"Why would you ever choose to be in that space?" a friend asked me after I had described to him that I practice yoga in a heated studio, reaching temperatures of 105 degrees, with people who are never more than a few inches away from me on both sides of my mat. The physical aspects of yoga can seem extreme, from postures that twist your spine or bend your back, to the acute focus and attention needed to sustain a ninety-minute practice in a hot room. But perceiving yoga as solely a physical exercise is to overlook its larger purpose.
Yoga, for me, has become a moving meditation, a time to practice creating honest intentions while being present in a challenging environment. By setting an intention at the beginning of class, I find myself more engaged in the process of deepening a posture, rather than becoming attached to the end result. Each moment serves as an opportunity to explore the depths of an otherwise ordinary sequence. Most practitioners know the same sequence of postures and flow through them with ease. But creating an intention, to simply be aware of breath and presence, carries me through my practice without fail, and supports the times when I decide to go further. Practicing yoga with a crowd of mostly anonymous people also adds another dimension of depth and community to an intimately personal experience.
Living in a place like New York City, one can easily become overwhelmed by the intense flow of people and attitudes, pushing their way through packed streets and subway cars. I often find myself going from one place to the next, day after day, looking toward the future without fully enjoying the moments in between. Missing the smaller moments is a mark of living largely in a goal-oriented society. But appreciating and recognizing the moments that ultimately lead you to achieve a goal is essential to pursuing your passions in the long run. Every time I practice in my studio with my peers, I am reminded of the underlying commonality that connects us within that shared space. Even though many of us don’t know each other personally and are at different places in our practice, we are all on our mats to experience something that sustains our spirit.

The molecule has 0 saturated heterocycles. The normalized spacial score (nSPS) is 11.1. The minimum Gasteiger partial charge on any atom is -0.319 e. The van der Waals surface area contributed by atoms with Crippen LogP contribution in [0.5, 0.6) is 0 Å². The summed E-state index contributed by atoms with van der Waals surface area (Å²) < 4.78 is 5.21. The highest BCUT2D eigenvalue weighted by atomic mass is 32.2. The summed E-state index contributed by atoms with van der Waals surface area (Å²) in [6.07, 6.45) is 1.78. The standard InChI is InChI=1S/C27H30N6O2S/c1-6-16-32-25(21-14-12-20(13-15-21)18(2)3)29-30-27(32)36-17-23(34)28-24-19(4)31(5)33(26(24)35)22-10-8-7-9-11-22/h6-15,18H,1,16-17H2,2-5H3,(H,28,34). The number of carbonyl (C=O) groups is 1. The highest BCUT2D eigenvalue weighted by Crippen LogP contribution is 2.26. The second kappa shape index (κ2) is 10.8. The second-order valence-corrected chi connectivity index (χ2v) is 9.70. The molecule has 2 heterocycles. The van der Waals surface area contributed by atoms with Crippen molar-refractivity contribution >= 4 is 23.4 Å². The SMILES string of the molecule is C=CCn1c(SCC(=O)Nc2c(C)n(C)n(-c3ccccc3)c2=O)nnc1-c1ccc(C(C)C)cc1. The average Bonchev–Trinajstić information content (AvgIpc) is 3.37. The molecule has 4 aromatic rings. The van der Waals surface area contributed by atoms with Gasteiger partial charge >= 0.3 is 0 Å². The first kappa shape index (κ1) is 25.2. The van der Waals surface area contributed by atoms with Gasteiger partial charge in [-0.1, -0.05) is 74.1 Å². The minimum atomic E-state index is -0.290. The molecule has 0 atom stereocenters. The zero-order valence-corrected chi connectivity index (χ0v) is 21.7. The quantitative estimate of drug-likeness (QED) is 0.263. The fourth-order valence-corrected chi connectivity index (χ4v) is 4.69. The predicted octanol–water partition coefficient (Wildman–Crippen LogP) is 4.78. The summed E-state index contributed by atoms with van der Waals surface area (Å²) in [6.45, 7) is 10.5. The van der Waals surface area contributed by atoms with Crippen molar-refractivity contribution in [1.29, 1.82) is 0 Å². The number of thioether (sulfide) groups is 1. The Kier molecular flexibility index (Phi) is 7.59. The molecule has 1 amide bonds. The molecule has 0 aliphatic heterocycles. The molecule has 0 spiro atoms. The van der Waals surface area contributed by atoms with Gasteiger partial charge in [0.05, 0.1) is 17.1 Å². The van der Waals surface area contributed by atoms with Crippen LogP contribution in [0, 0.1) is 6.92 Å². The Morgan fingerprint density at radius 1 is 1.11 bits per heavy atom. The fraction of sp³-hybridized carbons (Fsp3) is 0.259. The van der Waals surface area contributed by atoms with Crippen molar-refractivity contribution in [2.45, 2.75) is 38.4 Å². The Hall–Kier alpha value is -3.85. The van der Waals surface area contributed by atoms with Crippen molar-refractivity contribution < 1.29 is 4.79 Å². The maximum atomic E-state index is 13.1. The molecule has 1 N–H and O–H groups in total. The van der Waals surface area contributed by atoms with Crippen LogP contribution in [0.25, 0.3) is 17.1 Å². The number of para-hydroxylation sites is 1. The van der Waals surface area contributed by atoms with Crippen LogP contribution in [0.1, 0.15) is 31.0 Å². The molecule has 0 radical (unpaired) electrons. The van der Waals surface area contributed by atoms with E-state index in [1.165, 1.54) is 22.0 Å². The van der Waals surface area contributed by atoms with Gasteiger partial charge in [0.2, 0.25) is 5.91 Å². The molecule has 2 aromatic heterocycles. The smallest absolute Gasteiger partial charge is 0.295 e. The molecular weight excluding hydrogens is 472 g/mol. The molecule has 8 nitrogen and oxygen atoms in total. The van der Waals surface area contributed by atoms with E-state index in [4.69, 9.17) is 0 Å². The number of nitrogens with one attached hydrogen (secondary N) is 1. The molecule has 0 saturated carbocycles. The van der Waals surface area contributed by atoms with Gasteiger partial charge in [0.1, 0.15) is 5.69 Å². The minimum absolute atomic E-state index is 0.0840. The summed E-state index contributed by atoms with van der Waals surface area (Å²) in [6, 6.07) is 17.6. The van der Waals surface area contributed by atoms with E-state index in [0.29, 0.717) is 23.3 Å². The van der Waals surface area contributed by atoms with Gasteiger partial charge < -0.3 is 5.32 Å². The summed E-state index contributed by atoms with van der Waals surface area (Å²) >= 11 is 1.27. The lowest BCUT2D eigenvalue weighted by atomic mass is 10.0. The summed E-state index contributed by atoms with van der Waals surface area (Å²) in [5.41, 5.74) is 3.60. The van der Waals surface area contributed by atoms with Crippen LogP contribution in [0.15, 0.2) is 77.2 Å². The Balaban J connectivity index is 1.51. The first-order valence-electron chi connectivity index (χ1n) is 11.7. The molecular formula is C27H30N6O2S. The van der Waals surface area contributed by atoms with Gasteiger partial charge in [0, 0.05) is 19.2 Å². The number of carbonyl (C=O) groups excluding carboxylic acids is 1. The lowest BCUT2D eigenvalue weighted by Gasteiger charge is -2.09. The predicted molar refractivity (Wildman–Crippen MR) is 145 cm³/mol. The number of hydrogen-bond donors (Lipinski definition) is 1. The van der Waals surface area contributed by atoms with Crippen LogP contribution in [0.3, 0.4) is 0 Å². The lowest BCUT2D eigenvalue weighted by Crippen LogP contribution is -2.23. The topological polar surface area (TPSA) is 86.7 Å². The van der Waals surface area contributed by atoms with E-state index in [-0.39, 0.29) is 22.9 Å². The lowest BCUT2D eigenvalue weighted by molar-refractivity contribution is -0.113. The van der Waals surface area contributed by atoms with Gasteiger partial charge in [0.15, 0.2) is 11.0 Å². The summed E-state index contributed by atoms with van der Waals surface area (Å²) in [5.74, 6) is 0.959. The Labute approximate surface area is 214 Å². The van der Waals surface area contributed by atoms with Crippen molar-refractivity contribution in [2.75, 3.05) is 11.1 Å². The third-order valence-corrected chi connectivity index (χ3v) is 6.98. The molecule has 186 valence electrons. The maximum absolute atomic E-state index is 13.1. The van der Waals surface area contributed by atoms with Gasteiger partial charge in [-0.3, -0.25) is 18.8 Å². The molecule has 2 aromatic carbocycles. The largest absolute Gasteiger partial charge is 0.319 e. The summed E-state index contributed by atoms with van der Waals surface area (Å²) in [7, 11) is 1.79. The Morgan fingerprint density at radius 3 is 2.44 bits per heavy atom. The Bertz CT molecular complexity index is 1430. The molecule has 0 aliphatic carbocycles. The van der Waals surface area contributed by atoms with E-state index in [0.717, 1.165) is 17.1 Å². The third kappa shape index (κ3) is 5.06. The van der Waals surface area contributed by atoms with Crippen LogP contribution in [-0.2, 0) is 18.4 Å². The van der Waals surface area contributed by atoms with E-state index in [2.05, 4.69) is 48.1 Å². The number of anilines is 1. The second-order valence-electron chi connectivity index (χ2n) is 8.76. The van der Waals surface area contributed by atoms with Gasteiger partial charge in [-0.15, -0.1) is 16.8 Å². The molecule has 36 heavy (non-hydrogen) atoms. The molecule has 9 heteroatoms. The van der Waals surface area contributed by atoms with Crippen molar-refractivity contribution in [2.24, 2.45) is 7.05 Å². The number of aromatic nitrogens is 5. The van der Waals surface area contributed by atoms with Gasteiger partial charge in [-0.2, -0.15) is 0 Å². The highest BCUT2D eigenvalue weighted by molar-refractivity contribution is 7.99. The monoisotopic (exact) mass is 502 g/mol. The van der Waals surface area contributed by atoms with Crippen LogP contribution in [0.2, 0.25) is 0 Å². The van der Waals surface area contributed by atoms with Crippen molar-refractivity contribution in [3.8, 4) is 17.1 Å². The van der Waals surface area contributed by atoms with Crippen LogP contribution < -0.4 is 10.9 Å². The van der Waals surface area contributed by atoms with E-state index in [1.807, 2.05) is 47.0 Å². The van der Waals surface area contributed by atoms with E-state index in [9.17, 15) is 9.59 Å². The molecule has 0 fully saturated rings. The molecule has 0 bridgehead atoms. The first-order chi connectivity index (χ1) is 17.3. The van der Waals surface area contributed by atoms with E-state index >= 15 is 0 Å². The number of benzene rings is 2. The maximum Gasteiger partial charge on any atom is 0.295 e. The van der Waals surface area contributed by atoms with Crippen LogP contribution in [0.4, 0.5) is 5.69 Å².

The same can be said about my choice to be here in New York, that beyond the seeming chaos, there is an undying unity that brings people together during the most crucial times. Instead of fleeing from challenges, both the city and yoga have taught me to experience them head on, but knowing when to back down with compassion and look back inward. My practice consists of the choices I make to prepare for inevitable challenges, both on and off the mat, understanding more each time that mistakes are necessary and human. T.S. Eliot once wrote, “We had the experience but missed the meaning. And the approach to the meaning restores the experience in a different form.” We have the power to reframe our perceptions, to see challenging experiences as opportunities to learn and grow from, and to stay in that space because that same experience will begin to shed a whole new light.